When the Internet Assigned Numbers Authority issued the last blocks of IPv4 addresses to the Regional Internet Registrars, it wasn't the end of the world, or even the end of the Internet. In fact, it's not even the end of the world for IPv4 addresses. Chances are, you'll still be able to use IPv4 addresses for a long time, probably for years.
What's actually exhausted is the supply of new IPv4 addresses that the IANA can issue to the five regional Internet registries around the world. Those regions can still issue addresses to organizations that need them, and will continue to do so for the next few months.
In fact, the vast number of users of all types on the Internet will likely not notice any changes in their addressing. The major Internet providers all have IPv4 address pools that they can issue as needed and most of them are using private addressing pools and may never need to change. But there are some networks that will see the effects eventually. They include large businesses and other major organizations that act as their own ISPs and have their own pool of addresses. When those run out, they'll need to find a way to react.
But right now, there's no reason to rush madly into IPv6. For one thing, there's virtually no place on the public Internet that is using IPv6, so you will have few choices of destinations. One estimate I saw recently puts the number of IPv6 sites on the global Internet as less than two-tenths of a percent. While there are a few Websites that do allow connectivity using IPv6, those also allow IPv4 connections.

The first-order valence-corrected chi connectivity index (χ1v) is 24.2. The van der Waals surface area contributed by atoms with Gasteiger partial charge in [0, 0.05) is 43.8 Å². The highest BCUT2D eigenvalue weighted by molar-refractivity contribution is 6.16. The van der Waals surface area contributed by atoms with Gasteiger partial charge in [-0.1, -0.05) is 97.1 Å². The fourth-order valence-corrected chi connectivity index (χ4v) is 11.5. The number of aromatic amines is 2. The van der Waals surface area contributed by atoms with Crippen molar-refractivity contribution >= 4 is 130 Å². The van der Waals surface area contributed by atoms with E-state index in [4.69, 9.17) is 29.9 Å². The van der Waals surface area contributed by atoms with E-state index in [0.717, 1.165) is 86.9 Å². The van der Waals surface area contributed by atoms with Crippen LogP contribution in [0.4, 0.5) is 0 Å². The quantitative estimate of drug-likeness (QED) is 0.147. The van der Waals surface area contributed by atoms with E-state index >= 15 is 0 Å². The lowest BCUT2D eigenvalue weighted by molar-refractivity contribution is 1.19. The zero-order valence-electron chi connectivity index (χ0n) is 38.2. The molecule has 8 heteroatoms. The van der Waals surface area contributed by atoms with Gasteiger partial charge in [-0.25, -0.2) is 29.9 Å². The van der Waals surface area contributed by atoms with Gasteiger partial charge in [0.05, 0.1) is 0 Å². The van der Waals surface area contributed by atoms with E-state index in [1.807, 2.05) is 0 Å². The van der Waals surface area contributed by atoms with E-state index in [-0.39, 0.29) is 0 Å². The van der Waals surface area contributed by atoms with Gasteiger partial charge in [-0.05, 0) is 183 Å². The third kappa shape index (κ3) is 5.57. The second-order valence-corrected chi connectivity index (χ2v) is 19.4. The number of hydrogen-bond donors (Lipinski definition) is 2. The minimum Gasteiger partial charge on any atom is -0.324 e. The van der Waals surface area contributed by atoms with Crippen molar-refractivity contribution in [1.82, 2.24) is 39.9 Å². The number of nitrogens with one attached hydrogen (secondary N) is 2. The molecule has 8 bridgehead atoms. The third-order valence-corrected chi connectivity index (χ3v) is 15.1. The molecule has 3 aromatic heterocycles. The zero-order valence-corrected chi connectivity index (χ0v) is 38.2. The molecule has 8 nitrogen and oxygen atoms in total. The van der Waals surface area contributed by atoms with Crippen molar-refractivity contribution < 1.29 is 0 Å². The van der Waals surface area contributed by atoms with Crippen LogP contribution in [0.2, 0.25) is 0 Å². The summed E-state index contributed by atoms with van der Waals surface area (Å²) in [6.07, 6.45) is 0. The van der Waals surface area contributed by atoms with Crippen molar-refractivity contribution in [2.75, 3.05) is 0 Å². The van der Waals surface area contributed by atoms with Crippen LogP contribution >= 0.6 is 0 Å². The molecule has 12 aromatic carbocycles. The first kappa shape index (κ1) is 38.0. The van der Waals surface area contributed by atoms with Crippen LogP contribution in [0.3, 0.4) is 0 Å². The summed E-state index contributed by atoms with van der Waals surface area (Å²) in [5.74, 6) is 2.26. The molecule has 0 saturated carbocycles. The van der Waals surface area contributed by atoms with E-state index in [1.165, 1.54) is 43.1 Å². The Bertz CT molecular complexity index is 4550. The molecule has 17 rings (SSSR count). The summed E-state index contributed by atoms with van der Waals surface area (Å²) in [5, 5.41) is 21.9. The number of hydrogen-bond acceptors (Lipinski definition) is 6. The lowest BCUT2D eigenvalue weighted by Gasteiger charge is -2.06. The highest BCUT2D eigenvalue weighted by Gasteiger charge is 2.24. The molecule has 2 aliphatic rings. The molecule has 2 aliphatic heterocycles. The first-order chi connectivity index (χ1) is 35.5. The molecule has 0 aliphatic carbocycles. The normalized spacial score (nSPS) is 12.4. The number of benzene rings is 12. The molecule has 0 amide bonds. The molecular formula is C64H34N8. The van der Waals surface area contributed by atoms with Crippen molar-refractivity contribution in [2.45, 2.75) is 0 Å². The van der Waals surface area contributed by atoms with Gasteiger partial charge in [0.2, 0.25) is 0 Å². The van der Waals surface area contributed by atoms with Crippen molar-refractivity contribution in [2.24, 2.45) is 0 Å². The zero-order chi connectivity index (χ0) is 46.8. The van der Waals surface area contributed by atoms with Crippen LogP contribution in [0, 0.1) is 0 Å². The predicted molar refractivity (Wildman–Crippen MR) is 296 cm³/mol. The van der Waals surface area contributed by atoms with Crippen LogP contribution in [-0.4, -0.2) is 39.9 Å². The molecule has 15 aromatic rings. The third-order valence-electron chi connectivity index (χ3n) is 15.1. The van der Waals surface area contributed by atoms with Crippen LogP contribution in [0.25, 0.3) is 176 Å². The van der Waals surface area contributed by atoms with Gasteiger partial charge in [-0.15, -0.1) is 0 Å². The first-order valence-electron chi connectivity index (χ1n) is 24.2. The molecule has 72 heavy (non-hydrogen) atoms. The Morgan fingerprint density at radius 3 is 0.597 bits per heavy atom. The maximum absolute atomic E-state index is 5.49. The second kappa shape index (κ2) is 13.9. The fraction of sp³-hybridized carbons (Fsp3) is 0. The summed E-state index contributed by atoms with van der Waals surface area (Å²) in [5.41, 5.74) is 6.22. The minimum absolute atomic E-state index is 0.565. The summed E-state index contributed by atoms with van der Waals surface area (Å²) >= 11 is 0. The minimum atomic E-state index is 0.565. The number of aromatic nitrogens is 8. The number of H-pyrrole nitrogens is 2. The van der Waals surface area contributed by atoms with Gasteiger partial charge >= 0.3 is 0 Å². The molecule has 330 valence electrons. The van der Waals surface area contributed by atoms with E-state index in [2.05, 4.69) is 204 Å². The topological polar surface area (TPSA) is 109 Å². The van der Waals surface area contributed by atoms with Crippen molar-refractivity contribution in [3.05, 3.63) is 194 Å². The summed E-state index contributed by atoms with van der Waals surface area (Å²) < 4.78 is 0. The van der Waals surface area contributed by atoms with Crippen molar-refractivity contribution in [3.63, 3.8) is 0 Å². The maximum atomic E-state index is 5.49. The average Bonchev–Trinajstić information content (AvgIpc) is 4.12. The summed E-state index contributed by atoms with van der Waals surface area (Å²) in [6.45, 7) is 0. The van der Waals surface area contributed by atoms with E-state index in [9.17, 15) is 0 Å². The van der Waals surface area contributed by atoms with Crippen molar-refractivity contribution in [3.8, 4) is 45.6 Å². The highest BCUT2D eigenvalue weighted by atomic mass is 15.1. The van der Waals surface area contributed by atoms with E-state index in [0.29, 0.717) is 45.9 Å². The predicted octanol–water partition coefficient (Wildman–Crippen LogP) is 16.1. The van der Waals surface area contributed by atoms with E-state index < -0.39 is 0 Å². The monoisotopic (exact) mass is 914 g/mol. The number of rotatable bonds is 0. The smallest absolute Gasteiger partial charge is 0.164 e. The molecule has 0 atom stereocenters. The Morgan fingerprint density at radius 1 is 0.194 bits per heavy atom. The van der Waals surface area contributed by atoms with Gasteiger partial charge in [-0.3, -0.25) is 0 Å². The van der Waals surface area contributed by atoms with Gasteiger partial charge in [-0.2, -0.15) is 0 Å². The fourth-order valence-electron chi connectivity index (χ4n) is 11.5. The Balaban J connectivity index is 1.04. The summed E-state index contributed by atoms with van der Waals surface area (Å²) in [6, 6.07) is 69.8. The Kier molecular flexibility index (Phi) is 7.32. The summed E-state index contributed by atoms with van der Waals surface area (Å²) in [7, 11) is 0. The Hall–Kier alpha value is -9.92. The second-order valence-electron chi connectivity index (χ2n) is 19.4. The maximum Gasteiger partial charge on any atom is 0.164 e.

So what's all the fuss about? Eventually, large organizations are going to burn through their pools of IPv4 addresses and will need to start moving to private networks that use NAT (network address translation) or they'll need to start using IPv6 where they can. As demand for IPv4 addresses continues to grow and supply dwindles, IPv6 networking will become more useful. Likely, businesses will find that some types of communications-such as between data centers, or between data centers and cloud providers or even within the data center-are able to use IPv6 with little or no disruption to other activities.
A move to IPv6 will free up IPv4 addresses for end users, for devices that can't use IPv6 and for network infrastructure that isn't or can't be enabled for IPv6. Eventually, portions of the public Internet will start supporting IPv6, but it's not going to happen overnight. And even when it does start to happen, the change won't be all at once.